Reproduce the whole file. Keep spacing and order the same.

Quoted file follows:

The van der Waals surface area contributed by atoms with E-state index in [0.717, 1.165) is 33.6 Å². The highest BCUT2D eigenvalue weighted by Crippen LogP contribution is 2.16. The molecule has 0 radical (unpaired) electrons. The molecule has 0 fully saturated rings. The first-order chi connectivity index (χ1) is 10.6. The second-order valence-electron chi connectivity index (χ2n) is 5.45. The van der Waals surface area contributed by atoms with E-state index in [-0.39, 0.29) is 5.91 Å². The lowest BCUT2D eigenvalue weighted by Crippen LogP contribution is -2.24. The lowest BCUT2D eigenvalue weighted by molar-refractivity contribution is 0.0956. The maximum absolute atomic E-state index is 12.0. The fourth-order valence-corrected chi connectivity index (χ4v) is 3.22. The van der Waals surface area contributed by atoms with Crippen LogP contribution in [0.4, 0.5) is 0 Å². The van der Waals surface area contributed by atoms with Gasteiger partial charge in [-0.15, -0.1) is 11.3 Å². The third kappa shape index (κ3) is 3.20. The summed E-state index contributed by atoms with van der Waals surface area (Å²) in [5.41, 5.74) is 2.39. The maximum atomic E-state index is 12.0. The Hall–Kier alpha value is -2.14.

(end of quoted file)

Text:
The van der Waals surface area contributed by atoms with E-state index in [0.717, 1.165) is 33.6 Å². The highest BCUT2D eigenvalue weighted by Crippen LogP contribution is 2.16. The molecule has 0 radical (unpaired) electrons. The molecule has 0 fully saturated rings. The first-order chi connectivity index (χ1) is 10.6. The second-order valence-electron chi connectivity index (χ2n) is 5.45. The van der Waals surface area contributed by atoms with E-state index in [-0.39, 0.29) is 5.91 Å². The lowest BCUT2D eigenvalue weighted by Crippen LogP contribution is -2.24. The lowest BCUT2D eigenvalue weighted by molar-refractivity contribution is 0.0956. The maximum absolute atomic E-state index is 12.0. The fourth-order valence-corrected chi connectivity index (χ4v) is 3.22. The van der Waals surface area contributed by atoms with Crippen LogP contribution in [0.4, 0.5) is 0 Å². The van der Waals surface area contributed by atoms with Gasteiger partial charge in [-0.15, -0.1) is 11.3 Å². The third kappa shape index (κ3) is 3.20. The summed E-state index contributed by atoms with van der Waals surface area (Å²) in [5.41, 5.74) is 2.39. The maximum atomic E-state index is 12.0. The Hall–Kier alpha value is -2.14.